3. If you have a condition that interferes with basic work-related activities, the SSA will look to see whether your condition is included on a master list of disabling conditions, each of which is so serious that you are automatically disabled if you suffer from one of them. If your condition isn’t listed, then the SSA will decide whether your condition might be just as serious as one of the listed conditions. If it is, then you will qualify as disabled.The SSA also offers “fast track” processing for many very serious conditions, such as acute leukemia. Those types of conditions are eligible for “compassionate allowances,” which is the SSA’s way of quickly identifying medical conditions that are so bad that the applicant almost always will qualify for disability benefits as soon as the diagnosis is confirmed. The SSA recently expanded its compassionate allowance conditions, effective March 1, 2010, to include 38 new conditions.
    In addition, the SSA uses computers to pick out cases that are very likely to qualify for benefits, and in those cases a fast determination of disability can happen.
  4. If you have a severe condition, meaning one which interferes with your basic work-related activities, but it’s not on the master list or as serious as one of the conditions on the list, then the SSA will need to decide if your condition actually does interfere with your ability to do your previous job. If it doesn’t, you won’t be entitled to benefits on the basis of the disability.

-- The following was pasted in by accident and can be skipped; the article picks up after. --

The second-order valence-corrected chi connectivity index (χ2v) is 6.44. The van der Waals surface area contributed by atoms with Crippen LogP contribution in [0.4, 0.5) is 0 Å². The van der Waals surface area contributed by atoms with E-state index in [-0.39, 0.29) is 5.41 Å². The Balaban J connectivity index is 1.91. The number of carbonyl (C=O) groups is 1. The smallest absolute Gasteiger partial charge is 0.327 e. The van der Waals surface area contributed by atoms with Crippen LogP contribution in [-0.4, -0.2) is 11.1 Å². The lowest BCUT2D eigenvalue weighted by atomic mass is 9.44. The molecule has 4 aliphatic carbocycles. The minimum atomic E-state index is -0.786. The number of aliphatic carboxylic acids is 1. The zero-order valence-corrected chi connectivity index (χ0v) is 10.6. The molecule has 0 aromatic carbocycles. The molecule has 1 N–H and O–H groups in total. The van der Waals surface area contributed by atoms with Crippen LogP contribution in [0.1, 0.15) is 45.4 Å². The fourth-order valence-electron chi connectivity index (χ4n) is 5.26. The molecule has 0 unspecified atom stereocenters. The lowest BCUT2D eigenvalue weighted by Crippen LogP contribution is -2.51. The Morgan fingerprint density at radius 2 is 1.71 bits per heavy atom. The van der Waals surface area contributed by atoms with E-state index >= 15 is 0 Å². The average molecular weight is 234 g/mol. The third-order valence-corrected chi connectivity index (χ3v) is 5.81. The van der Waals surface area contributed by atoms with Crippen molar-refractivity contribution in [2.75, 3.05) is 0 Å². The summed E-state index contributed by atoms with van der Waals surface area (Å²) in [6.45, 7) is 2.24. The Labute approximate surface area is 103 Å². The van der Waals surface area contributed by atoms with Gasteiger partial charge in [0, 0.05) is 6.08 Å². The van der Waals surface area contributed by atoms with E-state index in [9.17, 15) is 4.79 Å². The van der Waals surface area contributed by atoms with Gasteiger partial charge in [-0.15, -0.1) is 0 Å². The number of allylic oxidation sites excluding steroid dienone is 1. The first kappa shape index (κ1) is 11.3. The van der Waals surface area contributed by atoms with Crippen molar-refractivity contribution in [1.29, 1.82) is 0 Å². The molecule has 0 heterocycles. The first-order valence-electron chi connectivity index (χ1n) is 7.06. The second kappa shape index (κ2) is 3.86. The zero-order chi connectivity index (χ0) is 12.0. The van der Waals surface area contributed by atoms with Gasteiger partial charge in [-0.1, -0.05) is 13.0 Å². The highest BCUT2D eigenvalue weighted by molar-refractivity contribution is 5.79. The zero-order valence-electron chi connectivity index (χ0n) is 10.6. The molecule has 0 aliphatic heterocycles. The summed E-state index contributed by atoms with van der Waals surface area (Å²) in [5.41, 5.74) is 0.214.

5. Finally, if you can’t do the work you used to do, the SSA will decide if you can do other work. If it appears that you can do other work, then you won’t be entitled to benefits.

Our attorneys help New England disability applicants every day, so we understand the factors that the SSA will consider when it determines whether you are disabled. With our knowledge and experience, we can help assemble a benefits application that will give you the best chance of a favorable disability decision, based on your unique situation.

If you have already filed, we are here to help. We’ll review what you submitted and suggest what else you can do. Of course, we’re also here to help if your claim has been denied. Contact us today so we can get started.

Now that we’ve looked at what it means to be “disabled,” let’s look at what else you must show to qualify for either SSDI or SSI benefits.

Qualifying for SSDI